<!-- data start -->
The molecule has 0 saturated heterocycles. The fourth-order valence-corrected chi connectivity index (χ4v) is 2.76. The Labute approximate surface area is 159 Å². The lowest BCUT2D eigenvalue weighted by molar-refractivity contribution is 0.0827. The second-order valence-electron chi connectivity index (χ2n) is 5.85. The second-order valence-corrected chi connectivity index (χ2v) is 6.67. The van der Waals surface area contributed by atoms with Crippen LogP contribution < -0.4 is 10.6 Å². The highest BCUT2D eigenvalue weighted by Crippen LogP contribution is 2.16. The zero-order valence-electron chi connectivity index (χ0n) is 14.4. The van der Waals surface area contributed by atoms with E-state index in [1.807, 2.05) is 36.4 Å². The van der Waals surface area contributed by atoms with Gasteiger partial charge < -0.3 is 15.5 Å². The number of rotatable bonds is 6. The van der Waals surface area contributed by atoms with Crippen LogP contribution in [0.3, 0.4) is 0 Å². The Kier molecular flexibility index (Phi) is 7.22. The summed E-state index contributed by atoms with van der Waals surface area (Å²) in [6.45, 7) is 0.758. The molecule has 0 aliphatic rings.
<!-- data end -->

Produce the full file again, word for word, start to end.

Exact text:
The molecule has 0 saturated heterocycles. The fourth-order valence-corrected chi connectivity index (χ4v) is 2.76. The Labute approximate surface area is 159 Å². The lowest BCUT2D eigenvalue weighted by molar-refractivity contribution is 0.0827. The second-order valence-electron chi connectivity index (χ2n) is 5.85. The second-order valence-corrected chi connectivity index (χ2v) is 6.67. The van der Waals surface area contributed by atoms with Crippen LogP contribution < -0.4 is 10.6 Å². The highest BCUT2D eigenvalue weighted by Crippen LogP contribution is 2.16. The zero-order valence-electron chi connectivity index (χ0n) is 14.4. The van der Waals surface area contributed by atoms with E-state index in [1.807, 2.05) is 36.4 Å². The van der Waals surface area contributed by atoms with Gasteiger partial charge < -0.3 is 15.5 Å². The number of rotatable bonds is 6. The van der Waals surface area contributed by atoms with Crippen LogP contribution in [0.3, 0.4) is 0 Å². The Kier molecular flexibility index (Phi) is 7.22. The summed E-state index contributed by atoms with van der Waals surface area (Å²) in [6.45, 7) is 0.758. The molecule has 0 aliphatic rings.